The prophet Nathan tells the story of a man stealing a sheep from a poor family before King David. David is incensed and demands that the poor family be repaid four times the amount stolen. Nathan points his finger in the king’s face in order to tell him that David himself has stolen. Only the king has stolen another man’s wife, or as it is known today, committed adultery (2 Samuel 12:1-4).

Early in the pages of your Bible, Joseph is kidnapped by his brothers and sold into Egyptian slavery.

Luke tells us the story of Zacchaeus, the story of a short man who climbed up in a sycamore tree to see Jesus over the crowds. When Jesus entered Zacchaeus’ home, Zacchaeus turned from his sin and said he would restore fourfold anything he had stolen (Luke 19:1-10).

As the story of Jesus continues, we encounter more thieves. We discover that even one of Jesus’ followers is a thief; Judas stole from the moneybag when the money was supposed to be going to the poor (John 12:6). Jesus Himself was crucified between two thieves (Matthew 27:38). Jesus refers to Satan as “the thief” (John 10:8-10). People who steal have no part of the kingdom of God outside of experiencing Christ’s forgiveness on the cross (1 Corinthians 6:9-10).

The Goodness and Importance of Hard Work

There’s more to the eighth commandment than meets the eye. This command not only forbids stealing and promotes honesty, it also encourages work. In the opening pages of the Bible, we witness God at work (Genesis 2:1-3). More than simply serving as a model for humans, God commands everyone to work. Prior to the first sin of Adam and Eve, God commanded Adam to work. After Adam and Eve’s first sin, work becomes harder, or drudgery. Nevertheless, work is seen as good in the perfect Garden of Eden. So, we see that work is not a bad thing (1 Timothy 5:8; 2 Thessalonians 3:10-12). The Bible teaches the value of honest labor. Work is God’s gift to us as we receive dignity and respect from our work.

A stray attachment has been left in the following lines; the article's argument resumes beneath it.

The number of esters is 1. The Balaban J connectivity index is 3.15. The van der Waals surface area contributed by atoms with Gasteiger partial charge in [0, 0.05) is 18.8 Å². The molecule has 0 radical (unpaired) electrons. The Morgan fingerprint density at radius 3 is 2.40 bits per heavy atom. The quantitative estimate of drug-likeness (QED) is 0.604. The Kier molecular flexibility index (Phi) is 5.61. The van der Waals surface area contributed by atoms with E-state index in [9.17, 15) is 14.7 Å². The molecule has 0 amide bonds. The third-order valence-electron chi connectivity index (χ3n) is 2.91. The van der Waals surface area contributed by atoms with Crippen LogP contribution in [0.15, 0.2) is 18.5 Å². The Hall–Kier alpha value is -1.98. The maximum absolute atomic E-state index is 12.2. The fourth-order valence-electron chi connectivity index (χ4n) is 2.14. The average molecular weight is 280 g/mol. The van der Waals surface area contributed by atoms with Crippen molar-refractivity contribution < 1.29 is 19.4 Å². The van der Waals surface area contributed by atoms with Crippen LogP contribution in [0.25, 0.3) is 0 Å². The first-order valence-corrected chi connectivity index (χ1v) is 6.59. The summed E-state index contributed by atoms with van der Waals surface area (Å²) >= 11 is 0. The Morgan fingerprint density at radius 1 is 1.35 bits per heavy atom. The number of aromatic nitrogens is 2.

Avoid Stealing by Giving Generously.

There is still more to the eight commandment than simply being honest. Listen, carefully to how the New Testament expands God’s eighth command:

“Let the thief no longer steal, but rather let him labor, doing honest work with his own hands, so that he may have something to share with anyone in need.” (Ephesians 4:28)

As Christ’s people, we know that we actually have no rights over property or wealth (Psalm 24:1; Haggai 2:8). Nothing is “ours” for it all belongs to God. I do not own my house or my car any more than I own library books or the latest Netflix DVD. Everything – in different ways – has been issued to me on loan. They remain the possessions of someone else and one day they will be returned to Him. The difference is that while the librarian may merely smile and say, “thank you,” God is going to ask me what I did with all that He loaned to me. So, we delight in being generous and we don’t make generosity a duty.


Programming Note: I will post on the Ten Commandments each Tuesday and Friday morning for the week. For the introduction to this series, visit: Three Reasons Why the Ten Commandments Remain Important. For previous posts, see the featured posts column on the right hand of your screen.